Today while trying to access Apple’s iOS Developer Portal, I got a message that the service was temporarily down. Or at least that’s what I assumed the very terse message to mean:
That’s fine—I’m not complaining that the site is down; these things happen. The problem is how Apple handles this situation. In particular, rather than returning the message as the response for the requested url, Apple actually redirects you to a static error page (take a look at the url bar in the screenshot).
Now the problem here is that when I’m faced with a “service temporarily unavailable” message, my first instinct is to just keep the page open and occasionally hit the Refresh button to see if it’s up yet. But this won’t work here. As it stands, I’m going to see this static message no matter how many times I refresh the page because that’s actually the page I’m looking at! In fact, the only way for me to properly “try again” is to hit Back on the browser and re-click the link that took me to the error page in the first place, or open up my bookmark again, if I happen to have the page bookmarked. Now neither of these is outrageously more tedious than hitting Refresh, but the point is Refresh is still the simplest and most obvious course of action, and therefore is the more likely action users will take.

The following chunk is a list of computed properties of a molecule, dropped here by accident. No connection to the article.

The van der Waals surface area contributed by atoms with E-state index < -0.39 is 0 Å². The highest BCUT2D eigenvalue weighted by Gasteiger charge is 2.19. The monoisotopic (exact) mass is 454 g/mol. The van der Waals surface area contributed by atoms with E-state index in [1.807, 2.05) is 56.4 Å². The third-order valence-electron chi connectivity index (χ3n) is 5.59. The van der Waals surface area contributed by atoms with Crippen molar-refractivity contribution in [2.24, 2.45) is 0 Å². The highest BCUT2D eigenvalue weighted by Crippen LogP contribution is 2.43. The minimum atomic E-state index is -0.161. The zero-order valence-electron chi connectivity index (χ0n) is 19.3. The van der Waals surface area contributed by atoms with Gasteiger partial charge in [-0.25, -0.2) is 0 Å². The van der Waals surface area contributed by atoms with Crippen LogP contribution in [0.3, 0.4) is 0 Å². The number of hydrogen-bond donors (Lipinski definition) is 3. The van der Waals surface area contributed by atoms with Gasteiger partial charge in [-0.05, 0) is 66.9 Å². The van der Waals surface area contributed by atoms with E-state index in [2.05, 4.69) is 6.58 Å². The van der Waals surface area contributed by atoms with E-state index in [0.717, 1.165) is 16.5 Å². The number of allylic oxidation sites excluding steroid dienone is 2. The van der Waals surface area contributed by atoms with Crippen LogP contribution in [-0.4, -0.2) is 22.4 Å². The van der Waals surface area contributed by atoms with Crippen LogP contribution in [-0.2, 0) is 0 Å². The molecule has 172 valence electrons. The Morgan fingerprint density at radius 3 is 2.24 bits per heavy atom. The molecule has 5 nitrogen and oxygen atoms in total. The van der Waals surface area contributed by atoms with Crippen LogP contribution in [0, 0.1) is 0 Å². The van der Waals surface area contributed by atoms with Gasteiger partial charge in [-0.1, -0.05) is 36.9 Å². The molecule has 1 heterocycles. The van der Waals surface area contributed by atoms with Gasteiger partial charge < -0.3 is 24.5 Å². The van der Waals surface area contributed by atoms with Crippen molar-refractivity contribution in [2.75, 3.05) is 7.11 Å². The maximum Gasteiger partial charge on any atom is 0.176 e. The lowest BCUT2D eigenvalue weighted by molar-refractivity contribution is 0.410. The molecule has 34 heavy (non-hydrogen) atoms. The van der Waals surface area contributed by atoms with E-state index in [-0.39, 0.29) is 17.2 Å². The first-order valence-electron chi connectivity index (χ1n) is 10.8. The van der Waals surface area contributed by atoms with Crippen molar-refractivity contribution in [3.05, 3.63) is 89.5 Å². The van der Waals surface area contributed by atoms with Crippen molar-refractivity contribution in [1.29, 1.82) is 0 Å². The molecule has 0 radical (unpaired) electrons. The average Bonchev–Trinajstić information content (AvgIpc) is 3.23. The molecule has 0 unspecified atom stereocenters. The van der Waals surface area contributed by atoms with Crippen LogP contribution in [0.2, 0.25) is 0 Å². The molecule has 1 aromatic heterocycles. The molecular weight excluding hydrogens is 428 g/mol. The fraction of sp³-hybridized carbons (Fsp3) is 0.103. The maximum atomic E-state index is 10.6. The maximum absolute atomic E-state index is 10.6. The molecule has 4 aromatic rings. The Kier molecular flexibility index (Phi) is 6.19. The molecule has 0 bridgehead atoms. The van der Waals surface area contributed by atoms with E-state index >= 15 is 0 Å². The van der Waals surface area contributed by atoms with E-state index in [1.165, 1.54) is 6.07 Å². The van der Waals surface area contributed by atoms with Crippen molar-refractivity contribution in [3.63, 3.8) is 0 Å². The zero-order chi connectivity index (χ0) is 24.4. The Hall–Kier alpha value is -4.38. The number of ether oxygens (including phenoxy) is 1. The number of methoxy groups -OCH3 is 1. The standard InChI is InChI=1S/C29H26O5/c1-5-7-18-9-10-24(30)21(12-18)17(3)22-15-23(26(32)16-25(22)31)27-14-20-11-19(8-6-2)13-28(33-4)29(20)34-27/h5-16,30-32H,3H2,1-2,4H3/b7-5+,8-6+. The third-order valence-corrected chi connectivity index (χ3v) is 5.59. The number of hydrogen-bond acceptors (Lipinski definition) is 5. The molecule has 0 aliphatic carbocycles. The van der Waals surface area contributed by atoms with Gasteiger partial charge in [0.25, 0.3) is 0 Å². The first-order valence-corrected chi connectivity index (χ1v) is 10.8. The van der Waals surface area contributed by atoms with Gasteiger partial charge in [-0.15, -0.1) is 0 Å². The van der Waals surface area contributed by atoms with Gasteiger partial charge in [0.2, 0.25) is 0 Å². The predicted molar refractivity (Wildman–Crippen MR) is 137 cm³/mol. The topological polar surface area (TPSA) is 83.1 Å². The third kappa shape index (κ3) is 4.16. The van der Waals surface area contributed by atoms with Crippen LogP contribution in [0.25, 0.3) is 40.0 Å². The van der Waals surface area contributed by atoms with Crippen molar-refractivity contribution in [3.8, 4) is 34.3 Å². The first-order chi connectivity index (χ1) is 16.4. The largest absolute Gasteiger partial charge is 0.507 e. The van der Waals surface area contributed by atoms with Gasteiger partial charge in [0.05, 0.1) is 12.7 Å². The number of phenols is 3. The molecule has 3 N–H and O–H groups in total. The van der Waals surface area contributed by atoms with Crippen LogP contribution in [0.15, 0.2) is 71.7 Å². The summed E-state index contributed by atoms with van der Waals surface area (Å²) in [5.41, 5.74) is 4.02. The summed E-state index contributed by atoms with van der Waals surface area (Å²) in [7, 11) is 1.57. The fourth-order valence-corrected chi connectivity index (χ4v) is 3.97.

Furthermore, there’s no indication to the user (outside of the url) that this is the case. Granted, this is a developer site and its users are likely to be more observant of such things, but that’s not really an excuse to design things wrong in the first place, and I have a feeling if it’s done wrong here, it’s probably done wrong elsewhere as well, including Apple’s consumer-facing pages.
Is this a big deal? Am I going to lose sleep over it? No, of course not, but it is another example of poor UI. Thanks for listening.